#StarringJohnCho And #StarringConstanceWu Challenges The Invisibility Of Asian Actors In Hollywood

Over the past several days, you’ve probably seen images from the #StarringJohnCho campaign floating around Twitter, where the criminally underrated John Cho has been photoshopped into movie posters to substitute for a white actor. This is fantastic for a number of reasons, such as seeing John Cho in a suit, or John Cho looking at you over his shoulder with smoldering eyes, or John Cho looking disheveled yet supremely appealing, or John Cho in a different suit.

But the campaign is about much more than imagining how much better existing movies would be if John Cho stood in for White Guy Actor #57234. It’s questioning the practice of never casting Asian men as leads by creating situations where he becomes the face of multimillion-dollar movies.

Here’s John Cho in Me Before You, replacing Sam Claflin as a romantic lead.

Here he is instead of Chris Evans as Captain America in The Avengers.

And — in what is my personal top pick for handsomeness — here he is as James Bond, looking much classier than Daniel Craig’s Bond ever did:

*Insert joke here about how he could be on my Secret Service any time.*

It’s a reaction against the whitewashing of Asian roles — such as the casting of Scarlet Johansson as Ghost in the Shell’s Motoko Kusanagi and Emma Stone as the part-Asian Alison Ng in Aloha — and the absence of actual Asian actors in Hollywood.

When Asians do show up on screen, the roles on offer are pretty thankless.

When Asians do show up on screen, the roles on offer are pretty thankless. Men can be sexless comic relief whose lack of conventional masculinity is played for laughs, martial artists with zero personality beyond the desire to kill, or Triad/yakuza gangsters. Women get to be sexy murder ninjas, sex workers, submissive-yet-sexy geisha types, or some unholy combination of all of these. We deserve much more. Basically, we deserve what white people get: the chance to see actors like us in a huge variety of roles, to not be confined to harmful stereotypes in the media. As the official #StarringJohnCho website puts it, we need to try and envision “what it would look like if today’s Hollywood blockbusters cast an Asian-American actor (…) as their leading man.”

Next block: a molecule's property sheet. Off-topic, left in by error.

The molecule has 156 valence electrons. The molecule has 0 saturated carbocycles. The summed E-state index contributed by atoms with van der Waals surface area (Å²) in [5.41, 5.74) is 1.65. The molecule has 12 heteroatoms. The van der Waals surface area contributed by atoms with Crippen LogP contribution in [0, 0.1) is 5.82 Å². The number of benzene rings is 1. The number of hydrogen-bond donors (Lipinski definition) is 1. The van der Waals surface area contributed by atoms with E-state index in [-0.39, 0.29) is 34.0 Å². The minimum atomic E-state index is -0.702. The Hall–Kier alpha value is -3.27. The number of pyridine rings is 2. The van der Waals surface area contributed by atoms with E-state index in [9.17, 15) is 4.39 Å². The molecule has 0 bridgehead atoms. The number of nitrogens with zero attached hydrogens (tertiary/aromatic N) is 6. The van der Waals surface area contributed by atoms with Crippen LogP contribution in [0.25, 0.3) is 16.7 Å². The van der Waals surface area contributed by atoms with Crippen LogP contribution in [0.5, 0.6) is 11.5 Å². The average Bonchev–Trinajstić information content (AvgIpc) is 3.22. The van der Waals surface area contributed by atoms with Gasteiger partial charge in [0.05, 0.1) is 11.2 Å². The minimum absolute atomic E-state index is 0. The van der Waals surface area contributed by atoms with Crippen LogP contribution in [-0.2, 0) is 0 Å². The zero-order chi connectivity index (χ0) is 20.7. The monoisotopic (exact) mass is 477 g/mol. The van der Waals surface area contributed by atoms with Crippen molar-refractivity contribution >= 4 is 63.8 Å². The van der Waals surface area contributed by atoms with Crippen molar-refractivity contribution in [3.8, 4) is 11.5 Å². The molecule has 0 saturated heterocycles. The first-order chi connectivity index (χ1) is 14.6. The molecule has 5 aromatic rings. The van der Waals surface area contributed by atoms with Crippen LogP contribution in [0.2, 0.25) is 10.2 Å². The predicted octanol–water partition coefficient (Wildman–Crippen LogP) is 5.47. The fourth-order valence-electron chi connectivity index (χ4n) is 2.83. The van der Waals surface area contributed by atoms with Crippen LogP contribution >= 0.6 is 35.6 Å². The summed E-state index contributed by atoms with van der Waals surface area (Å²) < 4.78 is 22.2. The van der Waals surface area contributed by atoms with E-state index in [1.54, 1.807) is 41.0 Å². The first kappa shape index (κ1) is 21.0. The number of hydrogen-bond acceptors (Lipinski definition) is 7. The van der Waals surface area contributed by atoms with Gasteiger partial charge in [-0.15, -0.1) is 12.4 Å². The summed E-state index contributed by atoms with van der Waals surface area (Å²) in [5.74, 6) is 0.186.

It’s no coincidence that many of the re-imagined #StarringJohnCho posters are for action movies. Placing an Asian man in a role where he gets to kick ass and save the world runs directly counter to the usual narrative of the white hero battling hordes of evil Asians (Lucy or Daredevil, anyone?). In a patriarchal society, action = masculinity, which in turn = power — something Asians don’t get in our media.

“Why does it have to be a dude, though?” you may be wondering, “Where’s the initiative to move Asian women past the sexy murder geisha stereotype?” Fair question! Asked and answered: A campaign doing just that has started up in the wake of #StarringJohnCho: #StarringConstanceWu, centered around the lead actress from ABC’s groundbreaking sitcom Fresh Off the Boat. Like #StarringJohnCho, #StarringConstanceWu highlights the talent of its underrated star and pushes for the casting of Asian women in complex, challenging roles. Tweeters have imagined her in Edge of Tomorrow (alongside, you guessed it, John Cho), standing in for Emma Stone in Easy A — possibly retribution for Aloha, and endorsed by Wu herself…

…and as a Katniss Everdeen, who is nothing short of regal:

The success of these campaigns has caught the attention of the media, which is talking about “Hollywood’s whitewashing debate” as though it’s a new issue.

Listen, this has been going on since the early days of film. In 1937, Anna May Wong got passed over to play a Chinese woman for a white actress in yellowface. Sessue Hayakawa was legally unable to play a romantic lead against a white woman in any of his films. And none of us are going to forget Mickey Rooney as Mr. Yunioshi in Breakfast at Tiffany’s.

While it’s fantastic that whitewashing and the lack of Asians in Hollywood are finally being perceived as problems, this should have happened a lot sooner. Maybe then we wouldn’t need the “debate,” or campaigns imagining what media would look like if John Cho and Constance Wu got to play leads — because that would just be a reality.